Surfing the Sustainability Wave

I like to compare random thoughts and themes together to see if they’ll strike new ideas.

I’m going surfing tomorrow and thinking about sustainability is something I do everyday. So adding surfing and sustainability, what do you get? This blog post on surfing the sustainability wave.

I’ve been surfing before, alas 10 years ago, so I’m hoping I can tie in my previous experience, and my anticipation of this new one, to the concept of sustainability.

I figure learning how to surf is a bit like a company learning how to be sustainable. Here’s why.

You make a decision to learn how to surf.

Businesses need to make a conscious decision to integrate sustainability into everything they do. Just like my surfing, they make this decision knowing that there is a long road ahead, that it’s going to involve a lot of strenuous effort, and that it will involve a lot attempts to try and ‘get up on the board’ before arriving at real sustainability successes, each ‘fall’ teaching the business something new. Businesses may be forced to adopt some ‘sustainability’ due to external pressures like regulation, but this is highly unlikely to actually lead to a truly sustainable business.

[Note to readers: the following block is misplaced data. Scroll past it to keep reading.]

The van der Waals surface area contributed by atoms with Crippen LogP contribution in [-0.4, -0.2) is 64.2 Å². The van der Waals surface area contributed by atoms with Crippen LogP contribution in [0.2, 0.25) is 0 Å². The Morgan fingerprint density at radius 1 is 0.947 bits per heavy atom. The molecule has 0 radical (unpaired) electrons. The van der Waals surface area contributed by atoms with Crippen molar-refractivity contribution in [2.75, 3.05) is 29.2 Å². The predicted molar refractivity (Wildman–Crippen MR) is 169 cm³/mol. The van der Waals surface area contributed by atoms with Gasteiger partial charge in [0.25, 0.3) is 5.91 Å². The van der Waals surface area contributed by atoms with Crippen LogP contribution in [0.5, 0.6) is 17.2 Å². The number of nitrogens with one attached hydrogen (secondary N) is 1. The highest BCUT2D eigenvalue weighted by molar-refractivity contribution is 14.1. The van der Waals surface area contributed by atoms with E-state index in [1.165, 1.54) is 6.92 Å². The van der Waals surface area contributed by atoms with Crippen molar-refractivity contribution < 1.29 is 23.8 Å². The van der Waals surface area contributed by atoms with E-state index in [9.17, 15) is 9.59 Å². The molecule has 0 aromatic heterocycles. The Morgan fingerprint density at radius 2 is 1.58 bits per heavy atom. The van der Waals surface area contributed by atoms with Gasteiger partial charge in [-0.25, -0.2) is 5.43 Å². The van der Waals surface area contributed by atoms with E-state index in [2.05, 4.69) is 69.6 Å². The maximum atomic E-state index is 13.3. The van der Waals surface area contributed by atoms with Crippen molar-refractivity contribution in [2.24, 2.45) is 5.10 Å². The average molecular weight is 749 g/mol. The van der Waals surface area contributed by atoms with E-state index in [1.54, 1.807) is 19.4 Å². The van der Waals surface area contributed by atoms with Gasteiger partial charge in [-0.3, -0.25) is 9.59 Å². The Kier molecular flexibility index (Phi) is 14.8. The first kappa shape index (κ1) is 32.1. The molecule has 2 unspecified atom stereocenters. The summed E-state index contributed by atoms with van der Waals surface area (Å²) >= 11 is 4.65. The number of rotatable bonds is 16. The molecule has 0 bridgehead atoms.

You have to carry a heavy board to the beach.